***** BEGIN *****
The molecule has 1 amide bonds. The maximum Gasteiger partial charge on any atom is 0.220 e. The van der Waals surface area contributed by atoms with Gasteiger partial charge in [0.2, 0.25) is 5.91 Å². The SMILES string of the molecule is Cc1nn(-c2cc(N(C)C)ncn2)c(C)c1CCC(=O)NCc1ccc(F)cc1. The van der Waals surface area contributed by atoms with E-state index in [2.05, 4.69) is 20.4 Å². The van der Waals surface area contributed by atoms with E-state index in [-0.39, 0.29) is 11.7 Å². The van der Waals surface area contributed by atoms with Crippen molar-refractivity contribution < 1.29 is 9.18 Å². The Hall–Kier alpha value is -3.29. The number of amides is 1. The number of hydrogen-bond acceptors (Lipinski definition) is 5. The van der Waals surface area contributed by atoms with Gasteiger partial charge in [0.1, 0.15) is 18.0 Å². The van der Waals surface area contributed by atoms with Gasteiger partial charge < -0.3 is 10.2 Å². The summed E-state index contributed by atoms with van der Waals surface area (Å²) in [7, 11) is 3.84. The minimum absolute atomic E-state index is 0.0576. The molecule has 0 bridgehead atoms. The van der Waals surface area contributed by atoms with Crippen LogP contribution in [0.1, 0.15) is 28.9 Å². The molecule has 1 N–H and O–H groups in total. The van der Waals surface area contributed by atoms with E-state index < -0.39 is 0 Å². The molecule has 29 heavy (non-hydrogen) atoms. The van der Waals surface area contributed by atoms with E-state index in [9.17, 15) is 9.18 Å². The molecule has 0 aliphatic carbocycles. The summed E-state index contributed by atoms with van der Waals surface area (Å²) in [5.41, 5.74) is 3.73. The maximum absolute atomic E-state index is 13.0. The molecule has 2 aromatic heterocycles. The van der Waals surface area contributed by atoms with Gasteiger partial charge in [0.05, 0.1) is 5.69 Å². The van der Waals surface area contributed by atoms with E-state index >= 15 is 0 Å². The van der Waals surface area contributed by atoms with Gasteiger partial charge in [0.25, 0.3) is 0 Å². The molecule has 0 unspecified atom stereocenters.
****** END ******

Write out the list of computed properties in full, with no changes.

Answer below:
The molecule has 1 amide bonds. The maximum Gasteiger partial charge on any atom is 0.220 e. The van der Waals surface area contributed by atoms with Gasteiger partial charge in [0.2, 0.25) is 5.91 Å². The SMILES string of the molecule is Cc1nn(-c2cc(N(C)C)ncn2)c(C)c1CCC(=O)NCc1ccc(F)cc1. The van der Waals surface area contributed by atoms with E-state index in [2.05, 4.69) is 20.4 Å². The van der Waals surface area contributed by atoms with E-state index in [-0.39, 0.29) is 11.7 Å². The van der Waals surface area contributed by atoms with Crippen molar-refractivity contribution < 1.29 is 9.18 Å². The Hall–Kier alpha value is -3.29. The number of amides is 1. The number of hydrogen-bond acceptors (Lipinski definition) is 5. The van der Waals surface area contributed by atoms with Gasteiger partial charge in [0.1, 0.15) is 18.0 Å². The van der Waals surface area contributed by atoms with Gasteiger partial charge < -0.3 is 10.2 Å². The summed E-state index contributed by atoms with van der Waals surface area (Å²) in [7, 11) is 3.84. The minimum absolute atomic E-state index is 0.0576. The molecule has 0 bridgehead atoms. The van der Waals surface area contributed by atoms with Crippen LogP contribution in [0.1, 0.15) is 28.9 Å². The molecule has 1 N–H and O–H groups in total. The van der Waals surface area contributed by atoms with E-state index < -0.39 is 0 Å². The molecule has 29 heavy (non-hydrogen) atoms. The van der Waals surface area contributed by atoms with E-state index in [9.17, 15) is 9.18 Å². The molecule has 0 aliphatic carbocycles. The summed E-state index contributed by atoms with van der Waals surface area (Å²) in [5.41, 5.74) is 3.73. The maximum absolute atomic E-state index is 13.0. The molecule has 2 aromatic heterocycles. The van der Waals surface area contributed by atoms with Gasteiger partial charge in [0.05, 0.1) is 5.69 Å². The van der Waals surface area contributed by atoms with E-state index >= 15 is 0 Å². The van der Waals surface area contributed by atoms with Gasteiger partial charge in [0.25, 0.3) is 0 Å². The molecule has 0 unspecified atom stereocenters.